Several months ago, two Girl Scouts started a campaign to encourage the Girl Scout organization to remove palm oil from their cookies. Rhiannon Tomtishen and Madison Vorva were working on a project to raise awareness of endangered orangutans and discovered that part of the reason that their habitat was being destroyed was to make way for palm oil plantations. Palm oil is a popular fat for processed food products because it worked as a substitute for some of the partially hydrogenated oils that companies, including the bakeries that supply the Girl Scouts, used in their products.
The girls campaigned to get the Girl Scouts to either remove palm oil from their cookies or switch to sustainably farmed oil. Initially, Girl Scouts spokespeople say that there was no viable alternative to using this mass produced palm oil in their cookies because they need them to be “sturdy” and have a long shelf life. After the girls spent months on the campaign, raising awareness with other troops and through the media, the Girl Scouts have finally announced that they are making a change. In a statement released Wednesday (9/28), the Girl Scouts said that they have directed their bakers to use as little palm oil as possible, and that they want their bakers to move to a segregated, certified sustainable palm oil source by 2015. In the meantime, the Girl Scouts will buy GreenPalm certificates, which offer a premium price to producers of sustainably farmed oil, to support the sustainable production of palm oil.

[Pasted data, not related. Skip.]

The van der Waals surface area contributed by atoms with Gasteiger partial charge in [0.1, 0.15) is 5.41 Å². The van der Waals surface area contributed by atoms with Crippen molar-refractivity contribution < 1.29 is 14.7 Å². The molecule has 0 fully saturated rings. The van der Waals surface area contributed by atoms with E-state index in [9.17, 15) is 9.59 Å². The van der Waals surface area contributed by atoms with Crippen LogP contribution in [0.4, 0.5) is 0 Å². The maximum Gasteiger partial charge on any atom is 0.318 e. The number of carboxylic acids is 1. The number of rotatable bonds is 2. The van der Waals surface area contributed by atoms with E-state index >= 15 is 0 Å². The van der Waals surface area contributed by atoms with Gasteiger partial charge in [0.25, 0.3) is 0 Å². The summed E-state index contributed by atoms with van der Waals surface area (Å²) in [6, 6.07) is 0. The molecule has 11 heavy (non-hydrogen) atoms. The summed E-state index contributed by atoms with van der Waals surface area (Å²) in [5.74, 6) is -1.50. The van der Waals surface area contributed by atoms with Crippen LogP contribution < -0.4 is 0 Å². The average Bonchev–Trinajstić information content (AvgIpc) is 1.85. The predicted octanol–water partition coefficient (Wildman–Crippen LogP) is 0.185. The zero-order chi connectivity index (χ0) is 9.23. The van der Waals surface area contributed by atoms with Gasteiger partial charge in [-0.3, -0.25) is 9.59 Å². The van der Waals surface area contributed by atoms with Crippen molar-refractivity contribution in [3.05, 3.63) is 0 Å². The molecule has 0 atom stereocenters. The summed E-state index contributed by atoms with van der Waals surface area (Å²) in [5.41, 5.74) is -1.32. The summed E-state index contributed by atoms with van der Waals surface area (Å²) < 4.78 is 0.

The girls both say that they will continue their campaign to promote the use of sustainably farmed palm oil elsewhere in the food industry, but having the Girl Scouts change their policies is a milestone victory. It also means that Girl Scout cookies in the future will be just a little bit better for us and for the planet than they are now. Of course, so are palm-oil free, all natural homemade Girl Scout cookies if you’re looking to have an excuse to make some cookies between now and next cookie season.